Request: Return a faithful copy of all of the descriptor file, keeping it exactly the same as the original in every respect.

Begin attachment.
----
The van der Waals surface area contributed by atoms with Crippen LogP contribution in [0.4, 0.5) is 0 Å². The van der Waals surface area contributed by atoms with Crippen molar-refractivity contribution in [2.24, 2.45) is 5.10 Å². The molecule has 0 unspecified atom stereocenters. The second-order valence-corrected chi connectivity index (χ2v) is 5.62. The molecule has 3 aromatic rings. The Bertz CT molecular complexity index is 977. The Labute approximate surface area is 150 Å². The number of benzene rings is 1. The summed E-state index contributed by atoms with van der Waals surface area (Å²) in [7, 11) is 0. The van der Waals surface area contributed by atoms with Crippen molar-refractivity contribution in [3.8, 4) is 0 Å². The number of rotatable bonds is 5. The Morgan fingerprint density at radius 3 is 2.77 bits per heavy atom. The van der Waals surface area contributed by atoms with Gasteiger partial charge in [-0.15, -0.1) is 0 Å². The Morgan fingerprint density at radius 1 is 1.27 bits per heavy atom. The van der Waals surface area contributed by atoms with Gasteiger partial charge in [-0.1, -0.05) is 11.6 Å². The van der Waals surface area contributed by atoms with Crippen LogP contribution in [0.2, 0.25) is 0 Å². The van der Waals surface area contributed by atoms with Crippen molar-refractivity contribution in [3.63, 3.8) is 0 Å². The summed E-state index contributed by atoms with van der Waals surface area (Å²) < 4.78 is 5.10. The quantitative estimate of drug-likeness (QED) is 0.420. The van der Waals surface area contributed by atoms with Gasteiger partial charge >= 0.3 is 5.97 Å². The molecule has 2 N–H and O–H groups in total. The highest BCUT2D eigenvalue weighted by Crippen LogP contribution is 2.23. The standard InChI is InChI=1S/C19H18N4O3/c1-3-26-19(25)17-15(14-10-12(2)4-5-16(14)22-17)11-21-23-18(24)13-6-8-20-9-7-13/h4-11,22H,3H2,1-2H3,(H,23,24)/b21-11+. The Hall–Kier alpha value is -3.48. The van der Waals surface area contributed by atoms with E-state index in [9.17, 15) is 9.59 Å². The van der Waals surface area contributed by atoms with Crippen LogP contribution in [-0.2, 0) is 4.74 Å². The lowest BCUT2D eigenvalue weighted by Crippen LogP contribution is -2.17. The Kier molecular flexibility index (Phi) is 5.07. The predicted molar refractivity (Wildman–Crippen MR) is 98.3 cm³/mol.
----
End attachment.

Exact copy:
The van der Waals surface area contributed by atoms with Crippen LogP contribution in [0.4, 0.5) is 0 Å². The van der Waals surface area contributed by atoms with Crippen molar-refractivity contribution in [2.24, 2.45) is 5.10 Å². The molecule has 0 unspecified atom stereocenters. The second-order valence-corrected chi connectivity index (χ2v) is 5.62. The molecule has 3 aromatic rings. The Bertz CT molecular complexity index is 977. The Labute approximate surface area is 150 Å². The number of benzene rings is 1. The summed E-state index contributed by atoms with van der Waals surface area (Å²) in [7, 11) is 0. The van der Waals surface area contributed by atoms with Crippen molar-refractivity contribution in [3.8, 4) is 0 Å². The number of rotatable bonds is 5. The Morgan fingerprint density at radius 3 is 2.77 bits per heavy atom. The van der Waals surface area contributed by atoms with Gasteiger partial charge in [-0.15, -0.1) is 0 Å². The Morgan fingerprint density at radius 1 is 1.27 bits per heavy atom. The van der Waals surface area contributed by atoms with Gasteiger partial charge in [-0.1, -0.05) is 11.6 Å². The van der Waals surface area contributed by atoms with Crippen LogP contribution in [0.2, 0.25) is 0 Å². The van der Waals surface area contributed by atoms with Crippen molar-refractivity contribution in [3.63, 3.8) is 0 Å². The summed E-state index contributed by atoms with van der Waals surface area (Å²) < 4.78 is 5.10. The quantitative estimate of drug-likeness (QED) is 0.420. The van der Waals surface area contributed by atoms with Gasteiger partial charge >= 0.3 is 5.97 Å². The molecule has 2 N–H and O–H groups in total. The highest BCUT2D eigenvalue weighted by Crippen LogP contribution is 2.23. The standard InChI is InChI=1S/C19H18N4O3/c1-3-26-19(25)17-15(14-10-12(2)4-5-16(14)22-17)11-21-23-18(24)13-6-8-20-9-7-13/h4-11,22H,3H2,1-2H3,(H,23,24)/b21-11+. The Hall–Kier alpha value is -3.48. The van der Waals surface area contributed by atoms with E-state index in [9.17, 15) is 9.59 Å². The van der Waals surface area contributed by atoms with Crippen LogP contribution in [-0.2, 0) is 4.74 Å². The lowest BCUT2D eigenvalue weighted by Crippen LogP contribution is -2.17. The Kier molecular flexibility index (Phi) is 5.07. The predicted molar refractivity (Wildman–Crippen MR) is 98.3 cm³/mol.